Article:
The European Commission's Communication is consistent with the EU's earlier policy and is reflective of a clear commitment to opening up markets. The priorities set out in the "Global Europe" Strategy of 2006 have largely remained the same, with particular focus being given to the Doha round and its conclusion, as well as the EU's bilateral free trade initiatives, which are to complement the multilateral system.
In its Communication, the European Commission points out once again that the trade strategy will be part of the overall Europe 2020 Strategy. It also underlines the fact that the framework has changed as a result of the entry into force of the Lisbon Treaty.
Germany welcomes the European Union's new trade strategy, which largely follows in the footsteps of the "Global Europe" Strategy. The objectives set out in this document - particularly those of opening up markets and implementing a set of dependable, global rules on trade - must now be consistently pursued. This is the only way in which German and European businesses can improve their competitive edge on growth markets outside the EU.
"Global Europe - Competing in the world"
In autumn 2006, the European Commission tabled a Communication entitled "Global Europe - Competing in the world", which set out the main objectives for the EU's future commercial policy. Most of this document was dedicated to a description of political measures that would improve European businesses' competitive edge on the international markets. Key aspects of this trade strategy were then successfully put into practice under the 2007 German EU presidency.
One of the main objectives of the Global Europe strategy is to secure better terms of access to non-EU markets. In order to achieve this, the EU must create a framework that allows European businesses to become more competitive internationally; if necessary by balancing out some of the competitive disadvantages that exist vis-à-vis other countries. This means having a clear focus on the conclusion of the Doha round as well as pressing ahead with the implementation of the EU's bilateral free trade initiatives, which are to complement the multilateral trading system. Another important building block of the Global Europe strategy has already been put in place: the new EU Market Access Strategy has laid the basis for more efficient action to eliminate trade barriers that hamper trade with non-EU countries.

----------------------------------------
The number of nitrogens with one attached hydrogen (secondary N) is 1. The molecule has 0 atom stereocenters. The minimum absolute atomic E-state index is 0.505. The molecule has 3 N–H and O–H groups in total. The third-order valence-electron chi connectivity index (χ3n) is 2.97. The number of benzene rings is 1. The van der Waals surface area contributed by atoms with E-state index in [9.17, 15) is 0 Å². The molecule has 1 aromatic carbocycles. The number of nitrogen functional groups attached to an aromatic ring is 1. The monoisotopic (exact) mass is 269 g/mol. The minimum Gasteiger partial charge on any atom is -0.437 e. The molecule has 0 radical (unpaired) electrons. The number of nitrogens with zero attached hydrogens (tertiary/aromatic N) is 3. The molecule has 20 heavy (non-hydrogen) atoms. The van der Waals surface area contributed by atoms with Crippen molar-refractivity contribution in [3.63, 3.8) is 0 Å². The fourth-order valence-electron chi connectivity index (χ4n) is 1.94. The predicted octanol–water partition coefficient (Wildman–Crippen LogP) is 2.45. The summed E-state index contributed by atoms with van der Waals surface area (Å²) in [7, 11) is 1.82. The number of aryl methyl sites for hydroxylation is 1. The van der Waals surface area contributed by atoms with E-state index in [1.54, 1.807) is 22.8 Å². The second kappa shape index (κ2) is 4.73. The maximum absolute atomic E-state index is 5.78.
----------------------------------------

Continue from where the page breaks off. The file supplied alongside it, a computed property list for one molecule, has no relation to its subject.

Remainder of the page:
Yet another crucial aspect in the debate on how to strengthen Europe's competitiveness is the question of how to guarantee a secure supply of raw materials. In recent years, we have seen some third countries distorting trade and competition and thereby aggravating the situation on the global commodities markets. There is full agreement among EU member states that this is an issue of particular importance for Europe's competitiveness. They now want to work with the European Commission and the private sector to create instruments (to be used in our multilateral and bilateral trading relations) that will safeguard a secure supply of raw materials for Europe.
Implementation of these instruments and the issue at large will continue to feature high up on Europe's commercial policy agenda.